Tuesday, October 18th, 2011

Toby Keith – Made In America

Ecce homo!


Alfred Soto: The warmth and wit of “Somewhere Else” aside, Keith hasn’t made a listenable album end to end since 2006’s White Trash with Money. Since I’m not one of those liberals unliberal enough to express shock that someone may write songs about and to a jingoist audience, I appreciated this would-be Chrysler slogan for the small touches: the opening guitar riff and the enjambments (particularly “prejudiced/he’s just”), for instance. But the band is so undistinguished it might as well be the guys Chrysler hires to play on a Saturday afternoon on the lot. More importantly, Keith’s vocal won’t accept ambiguity, like it did in the seminal, subtle (anti-)abortion tune “Ain’t No Right Way.” In short, Keith’s self-constriction continues. He who lives for decals becomes one.

Jonathan Bogart: If he ain’t prejudiced, how come there’s not a single person of color in the celebration-of-America video?

Anthony Easton: I have always found American relationships to King James really amusing — the English monarch, with his belief in hierarchy, his fear of heresy, and his hatred of witches over-laced with a kind of hypocritical sodomy, is profoundly European; there is nothing American about his Bible at all. It is a beautiful text, but that it is the text of early Baptists, and of Mormons, of American evangelical patriotism is weird to me; especially since most of the dominonists who are profoundly affecting the heartland right now are pretty hardcore Calvinists — and the Geneva bible has a much stronger history of American theological care than the KJV – -Uncle Sam would have much more of a chance reading the Geneva (or if he was Catholic, the Jerusalem Bible) than he would be reading the KJV; and the historical KJV would be horrified/fail to recognize what is done in his name.

Brad Shoup: “King James and Uncle Sam” is wonderful as a lyric, but in the context of this specific song, it’s essentially trolling. The radar-sweep guitar lurches from point to point like Keith’s phrasing; he clearly can’t wait to get to the chorus, but his glass saints and shrugging implications demand to be heard.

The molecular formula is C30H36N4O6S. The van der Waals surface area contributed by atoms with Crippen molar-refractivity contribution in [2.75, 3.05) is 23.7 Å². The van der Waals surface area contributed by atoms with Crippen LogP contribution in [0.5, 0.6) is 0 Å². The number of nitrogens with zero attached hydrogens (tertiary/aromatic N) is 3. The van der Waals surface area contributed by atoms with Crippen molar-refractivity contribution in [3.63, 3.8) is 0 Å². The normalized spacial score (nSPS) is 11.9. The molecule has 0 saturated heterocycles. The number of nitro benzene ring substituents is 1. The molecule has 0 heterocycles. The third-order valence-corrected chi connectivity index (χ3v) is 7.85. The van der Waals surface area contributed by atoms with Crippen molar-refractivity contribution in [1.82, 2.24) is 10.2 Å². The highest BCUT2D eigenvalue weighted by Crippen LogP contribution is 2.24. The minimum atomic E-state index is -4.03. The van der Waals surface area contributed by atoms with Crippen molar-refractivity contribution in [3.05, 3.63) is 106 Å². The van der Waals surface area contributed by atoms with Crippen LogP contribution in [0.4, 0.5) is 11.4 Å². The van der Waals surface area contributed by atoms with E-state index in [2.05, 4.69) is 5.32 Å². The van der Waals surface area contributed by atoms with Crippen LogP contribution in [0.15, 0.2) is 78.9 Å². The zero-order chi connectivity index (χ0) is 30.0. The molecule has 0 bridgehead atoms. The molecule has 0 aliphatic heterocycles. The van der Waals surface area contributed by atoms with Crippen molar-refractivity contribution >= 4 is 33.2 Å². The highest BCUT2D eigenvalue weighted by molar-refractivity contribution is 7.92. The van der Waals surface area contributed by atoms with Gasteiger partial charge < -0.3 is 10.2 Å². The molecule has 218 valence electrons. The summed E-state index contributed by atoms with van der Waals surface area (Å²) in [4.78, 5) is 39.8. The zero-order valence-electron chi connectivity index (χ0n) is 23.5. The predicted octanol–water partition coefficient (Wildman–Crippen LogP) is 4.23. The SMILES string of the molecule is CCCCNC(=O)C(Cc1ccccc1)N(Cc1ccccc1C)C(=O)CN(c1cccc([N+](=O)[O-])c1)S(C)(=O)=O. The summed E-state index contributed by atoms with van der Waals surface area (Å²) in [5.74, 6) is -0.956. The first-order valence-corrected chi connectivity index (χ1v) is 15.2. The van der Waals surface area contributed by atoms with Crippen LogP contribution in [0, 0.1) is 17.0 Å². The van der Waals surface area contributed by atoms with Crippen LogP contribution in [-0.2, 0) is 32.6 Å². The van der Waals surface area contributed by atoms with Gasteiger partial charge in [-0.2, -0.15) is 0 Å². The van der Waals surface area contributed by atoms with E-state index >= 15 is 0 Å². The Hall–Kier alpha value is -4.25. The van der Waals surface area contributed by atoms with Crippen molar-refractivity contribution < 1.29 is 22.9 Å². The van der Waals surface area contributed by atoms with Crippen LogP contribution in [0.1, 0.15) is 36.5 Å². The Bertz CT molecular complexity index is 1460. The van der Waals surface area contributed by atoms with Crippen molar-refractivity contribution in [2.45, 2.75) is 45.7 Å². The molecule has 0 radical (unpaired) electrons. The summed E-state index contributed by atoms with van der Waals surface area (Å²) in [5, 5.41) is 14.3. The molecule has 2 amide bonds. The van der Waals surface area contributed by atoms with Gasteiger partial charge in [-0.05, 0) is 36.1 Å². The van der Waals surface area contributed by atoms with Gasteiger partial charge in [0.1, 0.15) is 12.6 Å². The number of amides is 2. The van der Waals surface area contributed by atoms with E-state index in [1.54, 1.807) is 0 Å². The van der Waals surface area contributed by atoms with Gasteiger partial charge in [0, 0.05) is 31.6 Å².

Sally O’Rourke: Even when Toby Keith’s expressing agreeable sentiments (American jobs = good!), he can’t help but wrap them in the same old myopic, archaic, nationalistic fantasy of what a “real” American is that bears zero resemblance to actual American demographics and behavior. For all his “buy American” rhetoric, though, Toby doesn’t seem to have a problem with importing King James bibles or The Edge’s guitar textures.

Jonathan Bradley: In 1817, the British economist David Ricardo described the law of comparative advantage, which explains using fairly basic mathematics why free trade benefits all countries involved, even if one is less efficient than the other. This rationale didn’t need to be known for it to affect world history though; in the 1760s and 1770s, some other Britons — those in Parliament — tried to prop up the country’s ailing East India Company by placing protectionist measures on its tea. Though the various laws involved have become better remembered for the taxation they imposed, the impetus behind the protest known as the Boston Tea Party had a good amount to do with this attempt to make the American colonies a captive market. Eleven score and eighteen years later, Toby Keith has written a song about an old man who apparently likes protectionism just fine; it “breaks his heart seein’ foreign cars/Filled with fuel that isn’t ours.” (I assume he’s just fine with Chevy and Ford selling Detroit cars in other countries.) “He ain’t prejudiced,” Keith clarifies, and I believe him. There are plenty of working class Americans who think fighting against the arduous yet inevitable restructuring of their national economy will preserve their prosperity. But a patriotism built on locally grown cotton is a limited one, just like that of the woman Keith sings of in the second verse, who leads her class in the Pledge of Allegiance like teachers all over the nation. I say this not to accuse such patriotism of being inauthentic, just incomplete. There are songs that give these Americans vivid complexity, (try John Rich’s “Shuttin’ Detroit Down“) but “Made in America” is not one of them. Its guitar would be better suited to a Snow Patrol ballad and its chorus is only muscular like an old linebacker gone to seed. It’s the sort of American product folks buy because it’s stamped with the red, white, and blue, rather than because the best around happens to be produced locally. Meanwhile, Congress last week showed a rare display of bipartisanship, and ratified free trade deals with South Korea, Colombia, and Panama. Sorry, Toby.

Katherine St Asaph: Toby Keith’s “Made in America” vs. the Throne’s “Made in America.” Discuss. The debate ripping itself to straw smithereens will undoubtedly be more interesting than this song.

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